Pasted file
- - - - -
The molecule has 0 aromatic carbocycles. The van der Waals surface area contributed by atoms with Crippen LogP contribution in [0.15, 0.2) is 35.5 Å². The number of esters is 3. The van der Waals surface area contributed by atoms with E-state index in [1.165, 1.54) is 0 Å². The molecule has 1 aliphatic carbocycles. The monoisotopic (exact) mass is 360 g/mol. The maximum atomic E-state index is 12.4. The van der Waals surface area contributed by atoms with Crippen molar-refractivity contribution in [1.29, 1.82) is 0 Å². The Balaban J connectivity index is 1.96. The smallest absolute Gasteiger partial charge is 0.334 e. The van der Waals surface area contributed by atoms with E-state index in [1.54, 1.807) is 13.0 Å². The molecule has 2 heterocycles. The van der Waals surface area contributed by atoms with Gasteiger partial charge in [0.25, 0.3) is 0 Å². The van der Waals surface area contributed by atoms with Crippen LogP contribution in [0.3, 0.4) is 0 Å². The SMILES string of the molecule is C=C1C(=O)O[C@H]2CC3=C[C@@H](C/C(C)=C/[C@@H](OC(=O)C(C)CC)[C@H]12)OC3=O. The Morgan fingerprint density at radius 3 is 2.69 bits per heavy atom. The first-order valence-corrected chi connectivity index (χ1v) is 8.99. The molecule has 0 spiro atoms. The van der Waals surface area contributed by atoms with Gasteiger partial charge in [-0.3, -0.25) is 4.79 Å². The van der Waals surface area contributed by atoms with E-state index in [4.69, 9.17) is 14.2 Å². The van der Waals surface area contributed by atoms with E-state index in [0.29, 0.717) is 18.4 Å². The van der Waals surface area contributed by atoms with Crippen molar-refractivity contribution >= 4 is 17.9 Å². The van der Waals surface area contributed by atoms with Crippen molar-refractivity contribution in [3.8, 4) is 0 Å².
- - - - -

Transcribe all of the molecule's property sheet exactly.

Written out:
The molecule has 0 aromatic carbocycles. The van der Waals surface area contributed by atoms with Crippen LogP contribution in [0.15, 0.2) is 35.5 Å². The number of esters is 3. The van der Waals surface area contributed by atoms with E-state index in [1.165, 1.54) is 0 Å². The molecule has 1 aliphatic carbocycles. The monoisotopic (exact) mass is 360 g/mol. The maximum atomic E-state index is 12.4. The van der Waals surface area contributed by atoms with Crippen molar-refractivity contribution in [1.29, 1.82) is 0 Å². The Balaban J connectivity index is 1.96. The smallest absolute Gasteiger partial charge is 0.334 e. The van der Waals surface area contributed by atoms with E-state index in [1.54, 1.807) is 13.0 Å². The molecule has 2 heterocycles. The van der Waals surface area contributed by atoms with Gasteiger partial charge in [0.25, 0.3) is 0 Å². The van der Waals surface area contributed by atoms with Crippen LogP contribution in [0.3, 0.4) is 0 Å². The SMILES string of the molecule is C=C1C(=O)O[C@H]2CC3=C[C@@H](C/C(C)=C/[C@@H](OC(=O)C(C)CC)[C@H]12)OC3=O. The Morgan fingerprint density at radius 3 is 2.69 bits per heavy atom. The first-order valence-corrected chi connectivity index (χ1v) is 8.99. The molecule has 0 spiro atoms. The van der Waals surface area contributed by atoms with Gasteiger partial charge in [-0.3, -0.25) is 4.79 Å². The van der Waals surface area contributed by atoms with E-state index in [4.69, 9.17) is 14.2 Å². The van der Waals surface area contributed by atoms with E-state index in [0.29, 0.717) is 18.4 Å². The van der Waals surface area contributed by atoms with Crippen molar-refractivity contribution >= 4 is 17.9 Å². The van der Waals surface area contributed by atoms with Crippen molar-refractivity contribution in [3.8, 4) is 0 Å².